From low carb to no carb, no meat to all things fat, there are quite a number of diets out there with very different approaches yet promising the same results: to get healthy, feel good, and possibly lose weight. We’ll take a look some of the most popular ones, the concepts behind them and what they say to eat, and the health benefits you might receive if you stick to a certain food plan.
During the past couple of years the Keto diet has taken the health world by storm. Think of it as the Atkin’s Diet (low-carb) leveled up several notches. This diet consists of no carbohydrates and lots of fat. It works via Ketogenesis (which means “generating ketones”), a process in which your body naturally creates energy from fat when carbohydrate sources are low. The keto diet is essentially a way to place the body into a starvation-like state so that body fat is reduced quickly...without actually starving yourself. In order for it to work, you have to eliminate all carbs (yes, including fruit) and fill up on proteins and fats. Keto diets include plenty of meat, eggs, cheese, fish, nuts, oils, seeds, and vegetables. A few studies have found that obese patients can use the keto diet to safely lose weight. It has also been used successfully with some epilepsy patients to reduce seizures. A ketogenic diet is also connected to improved blood sugar control for type 2 diabetes patients and helps increase HDL — the “good” type of cholesterol.
Let’s travel to Greece for a moment. If you are craving fresh fish, lots of vegetables, and maybe some fresh bread with olive oil, the Mediterranean diet might be calling your name. The basics of this diet are: eat whole foods, consume plenty of vegetables, and don’t be afraid of eatring healthy fats like extra virgin olive oil, cheese, and fatty fish. The Mediterranean diet has been recognized for many years for its numerous health benefits: a lowered risk of heart disease and stroke, decreased risk of Alzheimer’s, and promotion of healthy weight management and/or loss. The best part? Eating as one does in the Mediterranean is more like a nutrition plan than a strict diet, more flexible than other diets and therefore an easier regimen to adopt.
The Paleo diet is similar to the Keto diet, but with some key differences. Rather than focusing on no carbohydrates and all fat or protein, a paleo diet mimics how our pre-agricultural, hunter-gatherer ancestors ate: fish, meat, eggs, vegetables, fruits, nuts, seeds, healthy fats, and oils. Things to avoid include processed foods, sugar, grains, most dairy products, legumes, artificial sweeteners, and vegetable oils. A simple guideline to follow is this: If something looks like it was made in a factory and/or is processed, skip it. Several studies suggest that a paleo diet can lead to significant weight loss while reducing the risk of chronic disease.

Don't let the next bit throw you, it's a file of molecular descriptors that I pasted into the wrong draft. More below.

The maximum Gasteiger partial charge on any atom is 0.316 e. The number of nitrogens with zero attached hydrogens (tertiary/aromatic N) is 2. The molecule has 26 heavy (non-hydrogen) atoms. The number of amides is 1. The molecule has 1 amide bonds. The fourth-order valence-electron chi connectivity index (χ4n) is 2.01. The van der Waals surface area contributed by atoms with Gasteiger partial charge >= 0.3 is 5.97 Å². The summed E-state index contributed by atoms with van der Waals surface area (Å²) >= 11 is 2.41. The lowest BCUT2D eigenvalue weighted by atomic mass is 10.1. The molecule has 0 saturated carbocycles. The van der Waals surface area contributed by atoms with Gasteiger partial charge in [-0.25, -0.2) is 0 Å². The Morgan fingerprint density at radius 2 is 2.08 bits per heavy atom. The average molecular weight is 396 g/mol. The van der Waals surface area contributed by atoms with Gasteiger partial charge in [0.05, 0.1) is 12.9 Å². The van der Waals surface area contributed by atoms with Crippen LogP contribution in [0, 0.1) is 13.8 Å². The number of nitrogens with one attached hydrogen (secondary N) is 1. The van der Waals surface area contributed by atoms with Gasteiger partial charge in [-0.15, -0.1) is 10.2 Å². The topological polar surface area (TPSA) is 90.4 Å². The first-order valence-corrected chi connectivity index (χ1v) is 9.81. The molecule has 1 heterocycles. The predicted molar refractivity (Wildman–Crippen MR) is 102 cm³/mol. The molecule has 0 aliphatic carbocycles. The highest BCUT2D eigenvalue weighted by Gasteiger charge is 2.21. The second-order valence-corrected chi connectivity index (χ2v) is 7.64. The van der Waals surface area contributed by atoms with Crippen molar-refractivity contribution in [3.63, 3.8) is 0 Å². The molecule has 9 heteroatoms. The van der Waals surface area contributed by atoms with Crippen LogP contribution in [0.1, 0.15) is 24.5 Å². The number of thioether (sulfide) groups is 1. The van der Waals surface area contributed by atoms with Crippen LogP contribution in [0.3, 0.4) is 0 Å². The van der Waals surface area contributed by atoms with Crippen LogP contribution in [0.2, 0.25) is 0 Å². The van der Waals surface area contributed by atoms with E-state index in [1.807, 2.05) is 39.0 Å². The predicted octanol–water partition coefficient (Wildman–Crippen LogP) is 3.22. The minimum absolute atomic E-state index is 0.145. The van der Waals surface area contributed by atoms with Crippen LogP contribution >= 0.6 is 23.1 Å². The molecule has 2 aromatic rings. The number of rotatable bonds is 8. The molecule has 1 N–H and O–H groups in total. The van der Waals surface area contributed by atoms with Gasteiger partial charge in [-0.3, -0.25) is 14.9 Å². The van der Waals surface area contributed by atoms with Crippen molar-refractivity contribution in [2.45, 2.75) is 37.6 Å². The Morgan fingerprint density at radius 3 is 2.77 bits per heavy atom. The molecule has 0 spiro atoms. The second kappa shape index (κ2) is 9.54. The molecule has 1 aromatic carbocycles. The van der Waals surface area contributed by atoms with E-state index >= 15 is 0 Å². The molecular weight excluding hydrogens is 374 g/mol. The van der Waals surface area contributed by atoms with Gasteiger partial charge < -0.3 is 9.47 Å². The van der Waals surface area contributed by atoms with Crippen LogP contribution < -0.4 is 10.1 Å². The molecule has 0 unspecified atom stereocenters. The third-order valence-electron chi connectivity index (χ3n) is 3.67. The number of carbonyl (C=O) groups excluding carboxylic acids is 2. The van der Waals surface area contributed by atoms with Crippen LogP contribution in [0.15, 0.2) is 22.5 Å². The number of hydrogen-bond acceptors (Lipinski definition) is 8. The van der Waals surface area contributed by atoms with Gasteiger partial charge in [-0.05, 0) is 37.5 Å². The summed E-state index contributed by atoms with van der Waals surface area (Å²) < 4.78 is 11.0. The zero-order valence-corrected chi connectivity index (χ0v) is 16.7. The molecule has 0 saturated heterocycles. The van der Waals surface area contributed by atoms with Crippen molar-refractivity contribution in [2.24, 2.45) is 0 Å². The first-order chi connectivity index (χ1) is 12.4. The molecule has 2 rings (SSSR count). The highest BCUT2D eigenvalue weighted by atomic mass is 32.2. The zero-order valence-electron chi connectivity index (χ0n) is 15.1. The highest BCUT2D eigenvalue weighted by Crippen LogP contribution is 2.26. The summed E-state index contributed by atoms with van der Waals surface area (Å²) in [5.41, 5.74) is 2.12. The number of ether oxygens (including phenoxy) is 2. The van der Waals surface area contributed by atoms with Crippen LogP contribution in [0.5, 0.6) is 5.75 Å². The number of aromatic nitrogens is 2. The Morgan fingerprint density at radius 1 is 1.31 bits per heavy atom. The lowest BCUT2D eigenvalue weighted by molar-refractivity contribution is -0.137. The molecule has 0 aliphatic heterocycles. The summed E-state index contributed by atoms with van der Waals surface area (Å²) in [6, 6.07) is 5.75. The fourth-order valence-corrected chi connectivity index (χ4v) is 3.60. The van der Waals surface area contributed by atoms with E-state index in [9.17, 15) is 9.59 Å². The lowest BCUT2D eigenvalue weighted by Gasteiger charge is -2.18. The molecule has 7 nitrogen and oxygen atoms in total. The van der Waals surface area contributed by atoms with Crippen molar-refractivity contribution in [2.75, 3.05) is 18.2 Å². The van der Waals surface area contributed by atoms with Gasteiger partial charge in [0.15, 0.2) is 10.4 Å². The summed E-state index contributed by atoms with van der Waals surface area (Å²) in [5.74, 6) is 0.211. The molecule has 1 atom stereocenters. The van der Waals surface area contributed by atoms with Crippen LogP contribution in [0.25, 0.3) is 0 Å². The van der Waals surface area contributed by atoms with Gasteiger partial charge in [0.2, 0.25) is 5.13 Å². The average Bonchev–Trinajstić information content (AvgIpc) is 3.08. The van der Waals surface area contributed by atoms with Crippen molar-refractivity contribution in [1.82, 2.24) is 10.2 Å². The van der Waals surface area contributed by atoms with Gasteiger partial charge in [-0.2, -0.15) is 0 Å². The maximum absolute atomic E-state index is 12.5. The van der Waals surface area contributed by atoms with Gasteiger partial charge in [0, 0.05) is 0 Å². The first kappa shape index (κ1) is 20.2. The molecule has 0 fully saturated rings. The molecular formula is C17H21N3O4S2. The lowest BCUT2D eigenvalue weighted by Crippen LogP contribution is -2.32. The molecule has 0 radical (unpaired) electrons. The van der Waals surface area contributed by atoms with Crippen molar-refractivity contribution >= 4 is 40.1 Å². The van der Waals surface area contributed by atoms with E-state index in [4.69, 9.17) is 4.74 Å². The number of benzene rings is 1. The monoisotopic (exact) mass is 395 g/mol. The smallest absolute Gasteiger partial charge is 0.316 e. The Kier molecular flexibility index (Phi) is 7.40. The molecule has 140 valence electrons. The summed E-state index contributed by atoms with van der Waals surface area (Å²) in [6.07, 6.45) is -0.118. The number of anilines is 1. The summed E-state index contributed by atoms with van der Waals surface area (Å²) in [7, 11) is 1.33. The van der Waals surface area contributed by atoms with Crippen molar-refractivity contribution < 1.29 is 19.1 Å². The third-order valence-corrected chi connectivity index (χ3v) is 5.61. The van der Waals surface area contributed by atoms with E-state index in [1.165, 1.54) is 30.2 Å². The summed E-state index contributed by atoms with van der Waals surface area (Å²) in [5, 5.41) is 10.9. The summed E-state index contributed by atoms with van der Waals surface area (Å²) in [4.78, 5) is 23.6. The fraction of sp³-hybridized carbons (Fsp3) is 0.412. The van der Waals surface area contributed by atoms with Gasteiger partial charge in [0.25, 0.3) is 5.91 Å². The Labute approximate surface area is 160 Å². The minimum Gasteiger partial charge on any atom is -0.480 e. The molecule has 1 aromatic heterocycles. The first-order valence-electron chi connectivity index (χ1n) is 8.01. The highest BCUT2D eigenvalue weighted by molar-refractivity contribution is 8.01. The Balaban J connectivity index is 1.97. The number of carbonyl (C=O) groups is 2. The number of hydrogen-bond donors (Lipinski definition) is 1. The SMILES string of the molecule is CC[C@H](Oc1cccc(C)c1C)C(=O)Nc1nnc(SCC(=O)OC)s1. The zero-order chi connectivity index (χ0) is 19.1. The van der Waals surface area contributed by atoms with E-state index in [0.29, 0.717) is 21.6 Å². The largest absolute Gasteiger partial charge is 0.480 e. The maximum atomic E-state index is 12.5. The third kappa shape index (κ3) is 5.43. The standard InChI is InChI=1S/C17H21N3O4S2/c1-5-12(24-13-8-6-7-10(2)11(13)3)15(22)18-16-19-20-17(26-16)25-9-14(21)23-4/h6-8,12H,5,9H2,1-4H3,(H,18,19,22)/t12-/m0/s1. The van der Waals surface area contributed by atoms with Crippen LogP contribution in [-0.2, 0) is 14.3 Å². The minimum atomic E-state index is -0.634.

If you are looking for a diet that doesn’t have to last forever, try Whole 30, which is designed as a 30-day reset that eliminates certain food groups throughout the month. The premise is that many people are sensitive to certain foods— even ones deemed healthy like grains and beans. Over the 30 days, you eliminate specific food groups and take note of how your body reacts. You’ll mainly be eating vegetables and fruits, with a moderate amount of organic, fish, meat, eggs, and nuts also on the menu. Sugar, alcohol, grains, legumes, dairy, certain additives, and desserts are strictly forbidden. Some feedback from Whole 30’ers say that throughout and after the diet, they have experienced weight loss, better energy levels throughout the day, improved focus, and better sleep.
Whether for personal health or environmental reasons, or personal beliefs, a growing number of people are choosing to go vegan, which means that any food derived from animals is completely off the dinner table. Obvious, off-limit foods include meat, dairy products, and eggs. Some less-than-obvious foods that are also restricted are Caesar dressing (anchovies), honey (from bees), and gelatin (from animals). Vegans tend to eat a lot of vegetables, fruits, and whole grains, and get much of their protein through eating legumes and seeds. A vegan diet may protect against certain cancers, many have had successful weight loss or management by going vegan. Just watch out for your Oreo consumption; some favorite flavors are vegan.
If you’ve seen the words “low-FODMAP” on certain news headlines, there is a good chance you have no idea what it means. While it may sound intimidating, this diet essentially restricts certain carbohydrates that naturally don’t absorb well in the small intestine. The concept of the low-FODMAP diet, by restricting these hard-to-digest carbs, is to help reduce bloating, digestive distress, and other types of irritable bowel symptoms. Foods you can eat on a low-FODMAP diet include vegetables and fruits, fresh fish, hard cheeses, meat, eggs, rice, oats, quinoa, non-dairy milk, nuts, and seeds. As for the name “FODMAP,” it is actually an acronym that stands for certain carbs that are resistant to digestion: fermentable oligo-, di-, monosaccharides and polyols. This type of diet has been mainly studied in patients with irritable bowel syndrome (IBS), where many have reported decreased instances of gas, bloating, diarrhea, constipation, and stomach pain.